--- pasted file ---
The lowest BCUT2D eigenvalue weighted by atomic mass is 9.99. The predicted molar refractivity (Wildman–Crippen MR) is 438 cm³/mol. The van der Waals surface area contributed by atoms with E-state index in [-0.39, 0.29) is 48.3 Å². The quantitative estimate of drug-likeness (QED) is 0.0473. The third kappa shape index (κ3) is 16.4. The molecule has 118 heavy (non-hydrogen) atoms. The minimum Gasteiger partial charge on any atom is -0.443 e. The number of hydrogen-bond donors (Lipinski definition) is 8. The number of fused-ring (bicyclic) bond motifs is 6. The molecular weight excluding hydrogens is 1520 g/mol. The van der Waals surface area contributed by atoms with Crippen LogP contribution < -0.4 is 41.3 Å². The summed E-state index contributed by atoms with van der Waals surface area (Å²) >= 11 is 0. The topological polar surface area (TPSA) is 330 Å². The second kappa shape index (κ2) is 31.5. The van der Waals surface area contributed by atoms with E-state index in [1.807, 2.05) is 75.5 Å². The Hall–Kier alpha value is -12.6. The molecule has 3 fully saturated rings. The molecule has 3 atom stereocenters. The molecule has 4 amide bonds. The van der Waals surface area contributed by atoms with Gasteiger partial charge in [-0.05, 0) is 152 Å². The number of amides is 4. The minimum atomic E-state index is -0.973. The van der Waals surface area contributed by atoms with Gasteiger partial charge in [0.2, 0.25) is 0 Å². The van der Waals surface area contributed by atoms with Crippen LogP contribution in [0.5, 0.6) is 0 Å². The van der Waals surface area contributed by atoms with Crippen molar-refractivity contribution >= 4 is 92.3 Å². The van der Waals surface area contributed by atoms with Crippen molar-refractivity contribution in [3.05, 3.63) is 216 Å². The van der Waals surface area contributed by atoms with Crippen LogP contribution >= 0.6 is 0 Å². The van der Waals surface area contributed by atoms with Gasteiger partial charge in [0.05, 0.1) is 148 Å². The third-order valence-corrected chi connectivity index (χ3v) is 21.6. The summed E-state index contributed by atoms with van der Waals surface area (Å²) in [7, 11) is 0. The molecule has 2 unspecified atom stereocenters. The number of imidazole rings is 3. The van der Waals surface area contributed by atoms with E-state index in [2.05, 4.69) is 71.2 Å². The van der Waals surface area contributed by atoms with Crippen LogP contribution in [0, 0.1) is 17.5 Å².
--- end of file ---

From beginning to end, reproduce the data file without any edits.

The lowest BCUT2D eigenvalue weighted by atomic mass is 9.99. The predicted molar refractivity (Wildman–Crippen MR) is 438 cm³/mol. The van der Waals surface area contributed by atoms with E-state index in [-0.39, 0.29) is 48.3 Å². The quantitative estimate of drug-likeness (QED) is 0.0473. The third kappa shape index (κ3) is 16.4. The molecule has 118 heavy (non-hydrogen) atoms. The minimum Gasteiger partial charge on any atom is -0.443 e. The number of hydrogen-bond donors (Lipinski definition) is 8. The number of fused-ring (bicyclic) bond motifs is 6. The molecular weight excluding hydrogens is 1520 g/mol. The van der Waals surface area contributed by atoms with Crippen LogP contribution < -0.4 is 41.3 Å². The summed E-state index contributed by atoms with van der Waals surface area (Å²) >= 11 is 0. The topological polar surface area (TPSA) is 330 Å². The second kappa shape index (κ2) is 31.5. The van der Waals surface area contributed by atoms with E-state index in [1.807, 2.05) is 75.5 Å². The Hall–Kier alpha value is -12.6. The molecule has 3 fully saturated rings. The molecule has 3 atom stereocenters. The molecule has 4 amide bonds. The van der Waals surface area contributed by atoms with Gasteiger partial charge in [-0.05, 0) is 152 Å². The number of amides is 4. The minimum atomic E-state index is -0.973. The van der Waals surface area contributed by atoms with Gasteiger partial charge in [0.2, 0.25) is 0 Å². The van der Waals surface area contributed by atoms with Crippen LogP contribution in [0.5, 0.6) is 0 Å². The van der Waals surface area contributed by atoms with Crippen molar-refractivity contribution >= 4 is 92.3 Å². The van der Waals surface area contributed by atoms with Crippen molar-refractivity contribution in [3.05, 3.63) is 216 Å². The van der Waals surface area contributed by atoms with Crippen LogP contribution >= 0.6 is 0 Å². The van der Waals surface area contributed by atoms with Gasteiger partial charge in [0.05, 0.1) is 148 Å². The third-order valence-corrected chi connectivity index (χ3v) is 21.6. The summed E-state index contributed by atoms with van der Waals surface area (Å²) in [7, 11) is 0. The molecule has 2 unspecified atom stereocenters. The number of imidazole rings is 3. The van der Waals surface area contributed by atoms with E-state index in [2.05, 4.69) is 71.2 Å². The van der Waals surface area contributed by atoms with Crippen LogP contribution in [0, 0.1) is 17.5 Å².